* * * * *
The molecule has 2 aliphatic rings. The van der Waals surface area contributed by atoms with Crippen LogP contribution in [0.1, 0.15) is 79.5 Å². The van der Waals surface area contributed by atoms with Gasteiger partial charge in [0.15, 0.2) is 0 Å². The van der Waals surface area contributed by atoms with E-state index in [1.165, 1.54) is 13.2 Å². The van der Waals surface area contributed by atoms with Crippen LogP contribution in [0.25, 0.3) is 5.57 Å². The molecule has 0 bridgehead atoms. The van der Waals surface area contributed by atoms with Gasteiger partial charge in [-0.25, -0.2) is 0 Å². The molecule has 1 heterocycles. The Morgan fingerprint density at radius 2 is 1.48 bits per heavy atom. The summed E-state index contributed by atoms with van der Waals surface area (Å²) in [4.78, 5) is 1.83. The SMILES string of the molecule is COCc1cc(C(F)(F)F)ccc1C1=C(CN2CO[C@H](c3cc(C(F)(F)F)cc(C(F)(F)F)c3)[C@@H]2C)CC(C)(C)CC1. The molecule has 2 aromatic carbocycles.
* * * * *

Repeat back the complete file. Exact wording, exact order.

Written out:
The molecule has 2 aliphatic rings. The van der Waals surface area contributed by atoms with Crippen LogP contribution in [0.1, 0.15) is 79.5 Å². The van der Waals surface area contributed by atoms with Gasteiger partial charge in [0.15, 0.2) is 0 Å². The van der Waals surface area contributed by atoms with E-state index in [1.165, 1.54) is 13.2 Å². The van der Waals surface area contributed by atoms with Crippen LogP contribution in [0.25, 0.3) is 5.57 Å². The molecule has 0 bridgehead atoms. The van der Waals surface area contributed by atoms with Gasteiger partial charge in [-0.25, -0.2) is 0 Å². The molecule has 1 heterocycles. The Morgan fingerprint density at radius 2 is 1.48 bits per heavy atom. The summed E-state index contributed by atoms with van der Waals surface area (Å²) in [4.78, 5) is 1.83. The SMILES string of the molecule is COCc1cc(C(F)(F)F)ccc1C1=C(CN2CO[C@H](c3cc(C(F)(F)F)cc(C(F)(F)F)c3)[C@@H]2C)CC(C)(C)CC1. The molecule has 2 aromatic carbocycles.